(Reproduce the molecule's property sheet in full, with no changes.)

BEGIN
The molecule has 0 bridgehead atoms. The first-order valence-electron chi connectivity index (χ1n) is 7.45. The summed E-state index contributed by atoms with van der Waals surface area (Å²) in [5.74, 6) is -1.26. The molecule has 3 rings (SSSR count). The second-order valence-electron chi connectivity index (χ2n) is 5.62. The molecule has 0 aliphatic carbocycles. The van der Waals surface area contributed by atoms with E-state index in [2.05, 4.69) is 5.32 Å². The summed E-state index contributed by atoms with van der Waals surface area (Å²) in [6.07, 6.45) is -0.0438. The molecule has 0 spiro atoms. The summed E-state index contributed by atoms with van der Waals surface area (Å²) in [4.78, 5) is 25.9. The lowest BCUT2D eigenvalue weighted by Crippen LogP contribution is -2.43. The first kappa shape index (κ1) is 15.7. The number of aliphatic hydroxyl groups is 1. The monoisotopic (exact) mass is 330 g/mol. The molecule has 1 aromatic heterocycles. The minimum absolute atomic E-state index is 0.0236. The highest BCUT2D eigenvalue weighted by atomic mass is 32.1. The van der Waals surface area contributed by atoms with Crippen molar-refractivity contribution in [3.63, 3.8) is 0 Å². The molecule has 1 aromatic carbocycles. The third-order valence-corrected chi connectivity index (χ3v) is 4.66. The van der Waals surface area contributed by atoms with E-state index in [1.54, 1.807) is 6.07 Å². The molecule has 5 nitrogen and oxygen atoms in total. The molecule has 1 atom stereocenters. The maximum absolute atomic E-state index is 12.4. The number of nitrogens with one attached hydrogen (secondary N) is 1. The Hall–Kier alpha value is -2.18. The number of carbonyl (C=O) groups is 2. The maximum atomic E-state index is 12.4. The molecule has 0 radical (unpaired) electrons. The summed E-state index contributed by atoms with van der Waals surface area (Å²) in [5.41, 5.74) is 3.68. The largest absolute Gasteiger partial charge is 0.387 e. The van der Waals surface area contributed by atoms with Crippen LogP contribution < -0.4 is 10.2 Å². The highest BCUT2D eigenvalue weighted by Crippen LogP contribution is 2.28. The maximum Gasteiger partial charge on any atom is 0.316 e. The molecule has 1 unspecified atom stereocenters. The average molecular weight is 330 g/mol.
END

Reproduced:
The molecule has 0 bridgehead atoms. The first-order valence-electron chi connectivity index (χ1n) is 7.45. The summed E-state index contributed by atoms with van der Waals surface area (Å²) in [5.74, 6) is -1.26. The molecule has 3 rings (SSSR count). The second-order valence-electron chi connectivity index (χ2n) is 5.62. The molecule has 0 aliphatic carbocycles. The van der Waals surface area contributed by atoms with E-state index in [2.05, 4.69) is 5.32 Å². The summed E-state index contributed by atoms with van der Waals surface area (Å²) in [6.07, 6.45) is -0.0438. The molecule has 0 spiro atoms. The summed E-state index contributed by atoms with van der Waals surface area (Å²) in [4.78, 5) is 25.9. The lowest BCUT2D eigenvalue weighted by Crippen LogP contribution is -2.43. The first kappa shape index (κ1) is 15.7. The number of aliphatic hydroxyl groups is 1. The monoisotopic (exact) mass is 330 g/mol. The molecule has 1 aromatic heterocycles. The minimum absolute atomic E-state index is 0.0236. The highest BCUT2D eigenvalue weighted by atomic mass is 32.1. The van der Waals surface area contributed by atoms with Crippen molar-refractivity contribution in [3.63, 3.8) is 0 Å². The molecule has 1 aromatic carbocycles. The third-order valence-corrected chi connectivity index (χ3v) is 4.66. The van der Waals surface area contributed by atoms with E-state index in [1.54, 1.807) is 6.07 Å². The molecule has 5 nitrogen and oxygen atoms in total. The molecule has 1 atom stereocenters. The maximum absolute atomic E-state index is 12.4. The number of nitrogens with one attached hydrogen (secondary N) is 1. The Hall–Kier alpha value is -2.18. The number of carbonyl (C=O) groups is 2. The maximum atomic E-state index is 12.4. The molecule has 0 radical (unpaired) electrons. The summed E-state index contributed by atoms with van der Waals surface area (Å²) in [5.41, 5.74) is 3.68. The largest absolute Gasteiger partial charge is 0.387 e. The van der Waals surface area contributed by atoms with Crippen LogP contribution < -0.4 is 10.2 Å². The highest BCUT2D eigenvalue weighted by Crippen LogP contribution is 2.28. The maximum Gasteiger partial charge on any atom is 0.316 e. The molecule has 1 unspecified atom stereocenters. The average molecular weight is 330 g/mol.